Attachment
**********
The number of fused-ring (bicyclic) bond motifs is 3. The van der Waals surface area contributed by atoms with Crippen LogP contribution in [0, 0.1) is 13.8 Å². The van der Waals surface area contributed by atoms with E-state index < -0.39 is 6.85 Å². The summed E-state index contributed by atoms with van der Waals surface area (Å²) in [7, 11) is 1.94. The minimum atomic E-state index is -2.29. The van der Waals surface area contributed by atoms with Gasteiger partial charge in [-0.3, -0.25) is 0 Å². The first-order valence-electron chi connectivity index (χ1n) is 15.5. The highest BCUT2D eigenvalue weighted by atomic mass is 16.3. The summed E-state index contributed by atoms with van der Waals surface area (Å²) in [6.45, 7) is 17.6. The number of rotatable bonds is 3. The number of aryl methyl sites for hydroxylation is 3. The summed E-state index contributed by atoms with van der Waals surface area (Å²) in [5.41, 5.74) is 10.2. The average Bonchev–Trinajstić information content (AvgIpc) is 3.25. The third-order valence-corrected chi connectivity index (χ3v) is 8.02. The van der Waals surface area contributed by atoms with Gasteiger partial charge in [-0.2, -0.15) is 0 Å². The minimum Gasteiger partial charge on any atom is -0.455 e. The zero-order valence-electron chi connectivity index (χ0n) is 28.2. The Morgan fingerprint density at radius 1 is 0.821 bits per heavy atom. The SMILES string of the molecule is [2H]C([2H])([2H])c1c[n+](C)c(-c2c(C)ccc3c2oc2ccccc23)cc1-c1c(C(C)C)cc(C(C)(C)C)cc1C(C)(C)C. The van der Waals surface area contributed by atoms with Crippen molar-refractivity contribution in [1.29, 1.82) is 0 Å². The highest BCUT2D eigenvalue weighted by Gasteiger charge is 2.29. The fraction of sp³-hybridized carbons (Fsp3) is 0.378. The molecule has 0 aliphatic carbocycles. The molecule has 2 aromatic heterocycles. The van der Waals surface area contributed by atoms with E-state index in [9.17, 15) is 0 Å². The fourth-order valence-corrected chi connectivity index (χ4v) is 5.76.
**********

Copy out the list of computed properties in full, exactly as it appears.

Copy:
The number of fused-ring (bicyclic) bond motifs is 3. The van der Waals surface area contributed by atoms with Crippen LogP contribution in [0, 0.1) is 13.8 Å². The van der Waals surface area contributed by atoms with E-state index < -0.39 is 6.85 Å². The summed E-state index contributed by atoms with van der Waals surface area (Å²) in [7, 11) is 1.94. The minimum atomic E-state index is -2.29. The van der Waals surface area contributed by atoms with Gasteiger partial charge in [-0.3, -0.25) is 0 Å². The first-order valence-electron chi connectivity index (χ1n) is 15.5. The highest BCUT2D eigenvalue weighted by atomic mass is 16.3. The summed E-state index contributed by atoms with van der Waals surface area (Å²) in [6.45, 7) is 17.6. The number of rotatable bonds is 3. The number of aryl methyl sites for hydroxylation is 3. The summed E-state index contributed by atoms with van der Waals surface area (Å²) in [5.41, 5.74) is 10.2. The average Bonchev–Trinajstić information content (AvgIpc) is 3.25. The third-order valence-corrected chi connectivity index (χ3v) is 8.02. The van der Waals surface area contributed by atoms with Gasteiger partial charge in [-0.2, -0.15) is 0 Å². The minimum Gasteiger partial charge on any atom is -0.455 e. The zero-order valence-electron chi connectivity index (χ0n) is 28.2. The Morgan fingerprint density at radius 1 is 0.821 bits per heavy atom. The SMILES string of the molecule is [2H]C([2H])([2H])c1c[n+](C)c(-c2c(C)ccc3c2oc2ccccc23)cc1-c1c(C(C)C)cc(C(C)(C)C)cc1C(C)(C)C. The van der Waals surface area contributed by atoms with Crippen molar-refractivity contribution in [1.29, 1.82) is 0 Å². The highest BCUT2D eigenvalue weighted by Gasteiger charge is 2.29. The fraction of sp³-hybridized carbons (Fsp3) is 0.378. The molecule has 0 aliphatic carbocycles. The molecule has 2 aromatic heterocycles. The van der Waals surface area contributed by atoms with E-state index in [9.17, 15) is 0 Å². The fourth-order valence-corrected chi connectivity index (χ4v) is 5.76.